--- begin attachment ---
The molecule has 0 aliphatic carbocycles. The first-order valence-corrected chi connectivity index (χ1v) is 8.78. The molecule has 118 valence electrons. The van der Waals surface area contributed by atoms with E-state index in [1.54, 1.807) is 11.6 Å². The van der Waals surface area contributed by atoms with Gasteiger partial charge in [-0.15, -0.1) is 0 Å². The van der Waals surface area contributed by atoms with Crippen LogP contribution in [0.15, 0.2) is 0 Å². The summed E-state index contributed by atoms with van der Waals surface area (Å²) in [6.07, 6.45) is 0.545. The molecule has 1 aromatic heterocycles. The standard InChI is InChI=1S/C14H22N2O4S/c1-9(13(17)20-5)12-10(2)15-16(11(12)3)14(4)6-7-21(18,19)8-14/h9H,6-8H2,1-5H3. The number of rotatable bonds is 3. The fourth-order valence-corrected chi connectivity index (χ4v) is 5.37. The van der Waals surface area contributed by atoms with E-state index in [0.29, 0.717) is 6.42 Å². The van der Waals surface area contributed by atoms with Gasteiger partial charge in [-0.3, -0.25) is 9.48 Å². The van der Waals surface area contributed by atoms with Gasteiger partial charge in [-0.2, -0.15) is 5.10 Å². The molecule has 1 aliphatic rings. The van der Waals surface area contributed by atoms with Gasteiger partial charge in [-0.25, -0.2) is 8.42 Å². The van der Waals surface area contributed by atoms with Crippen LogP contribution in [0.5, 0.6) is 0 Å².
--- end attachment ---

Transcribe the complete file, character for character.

The molecule has 0 aliphatic carbocycles. The first-order valence-corrected chi connectivity index (χ1v) is 8.78. The molecule has 118 valence electrons. The van der Waals surface area contributed by atoms with E-state index in [1.54, 1.807) is 11.6 Å². The van der Waals surface area contributed by atoms with Gasteiger partial charge in [-0.15, -0.1) is 0 Å². The van der Waals surface area contributed by atoms with Crippen LogP contribution in [0.15, 0.2) is 0 Å². The summed E-state index contributed by atoms with van der Waals surface area (Å²) in [6.07, 6.45) is 0.545. The molecule has 1 aromatic heterocycles. The standard InChI is InChI=1S/C14H22N2O4S/c1-9(13(17)20-5)12-10(2)15-16(11(12)3)14(4)6-7-21(18,19)8-14/h9H,6-8H2,1-5H3. The number of rotatable bonds is 3. The fourth-order valence-corrected chi connectivity index (χ4v) is 5.37. The van der Waals surface area contributed by atoms with E-state index in [0.29, 0.717) is 6.42 Å². The van der Waals surface area contributed by atoms with Gasteiger partial charge in [-0.3, -0.25) is 9.48 Å². The van der Waals surface area contributed by atoms with Gasteiger partial charge in [-0.2, -0.15) is 5.10 Å². The molecule has 1 aliphatic rings. The van der Waals surface area contributed by atoms with Gasteiger partial charge in [-0.25, -0.2) is 8.42 Å². The van der Waals surface area contributed by atoms with Crippen LogP contribution in [0.5, 0.6) is 0 Å².